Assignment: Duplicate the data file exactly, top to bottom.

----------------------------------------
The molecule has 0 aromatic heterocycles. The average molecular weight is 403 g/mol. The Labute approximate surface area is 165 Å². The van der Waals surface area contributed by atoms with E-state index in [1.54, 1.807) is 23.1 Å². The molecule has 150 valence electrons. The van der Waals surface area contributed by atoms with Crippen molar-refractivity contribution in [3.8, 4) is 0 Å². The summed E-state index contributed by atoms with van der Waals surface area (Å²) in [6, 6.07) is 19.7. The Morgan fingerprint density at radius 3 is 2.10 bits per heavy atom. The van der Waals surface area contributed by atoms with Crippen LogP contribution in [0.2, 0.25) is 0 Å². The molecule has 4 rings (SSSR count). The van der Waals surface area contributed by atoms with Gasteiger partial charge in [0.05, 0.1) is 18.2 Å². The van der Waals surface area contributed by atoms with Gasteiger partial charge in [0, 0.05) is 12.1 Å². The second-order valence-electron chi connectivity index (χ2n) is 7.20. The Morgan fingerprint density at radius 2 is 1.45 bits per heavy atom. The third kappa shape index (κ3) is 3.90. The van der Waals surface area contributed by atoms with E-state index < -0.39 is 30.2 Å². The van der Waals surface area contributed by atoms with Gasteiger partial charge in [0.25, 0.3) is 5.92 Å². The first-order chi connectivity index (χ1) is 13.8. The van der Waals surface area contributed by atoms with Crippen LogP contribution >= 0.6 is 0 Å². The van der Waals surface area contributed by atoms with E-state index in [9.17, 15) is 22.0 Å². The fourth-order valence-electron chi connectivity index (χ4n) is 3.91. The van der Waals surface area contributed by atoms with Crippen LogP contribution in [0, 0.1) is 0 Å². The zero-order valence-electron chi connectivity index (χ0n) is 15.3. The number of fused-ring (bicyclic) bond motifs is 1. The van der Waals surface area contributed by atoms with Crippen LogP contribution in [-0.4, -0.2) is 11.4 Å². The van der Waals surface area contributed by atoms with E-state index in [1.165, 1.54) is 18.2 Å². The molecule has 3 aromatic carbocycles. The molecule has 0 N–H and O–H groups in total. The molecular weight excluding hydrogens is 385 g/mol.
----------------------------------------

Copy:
The molecule has 0 aromatic heterocycles. The average molecular weight is 403 g/mol. The Labute approximate surface area is 165 Å². The van der Waals surface area contributed by atoms with E-state index in [1.54, 1.807) is 23.1 Å². The molecule has 150 valence electrons. The van der Waals surface area contributed by atoms with Crippen molar-refractivity contribution in [3.8, 4) is 0 Å². The summed E-state index contributed by atoms with van der Waals surface area (Å²) in [6, 6.07) is 19.7. The Morgan fingerprint density at radius 3 is 2.10 bits per heavy atom. The van der Waals surface area contributed by atoms with Crippen LogP contribution in [0.2, 0.25) is 0 Å². The molecule has 4 rings (SSSR count). The van der Waals surface area contributed by atoms with Gasteiger partial charge in [0.05, 0.1) is 18.2 Å². The van der Waals surface area contributed by atoms with Gasteiger partial charge in [0, 0.05) is 12.1 Å². The second-order valence-electron chi connectivity index (χ2n) is 7.20. The Morgan fingerprint density at radius 2 is 1.45 bits per heavy atom. The third kappa shape index (κ3) is 3.90. The van der Waals surface area contributed by atoms with E-state index < -0.39 is 30.2 Å². The van der Waals surface area contributed by atoms with Gasteiger partial charge in [0.25, 0.3) is 5.92 Å². The first-order chi connectivity index (χ1) is 13.8. The van der Waals surface area contributed by atoms with Crippen LogP contribution >= 0.6 is 0 Å². The van der Waals surface area contributed by atoms with E-state index in [9.17, 15) is 22.0 Å². The fourth-order valence-electron chi connectivity index (χ4n) is 3.91. The van der Waals surface area contributed by atoms with Crippen LogP contribution in [0, 0.1) is 0 Å². The zero-order valence-electron chi connectivity index (χ0n) is 15.3. The number of fused-ring (bicyclic) bond motifs is 1. The van der Waals surface area contributed by atoms with Crippen LogP contribution in [-0.4, -0.2) is 11.4 Å². The van der Waals surface area contributed by atoms with E-state index in [1.165, 1.54) is 18.2 Å². The molecule has 3 aromatic carbocycles. The molecule has 0 N–H and O–H groups in total. The molecular weight excluding hydrogens is 385 g/mol.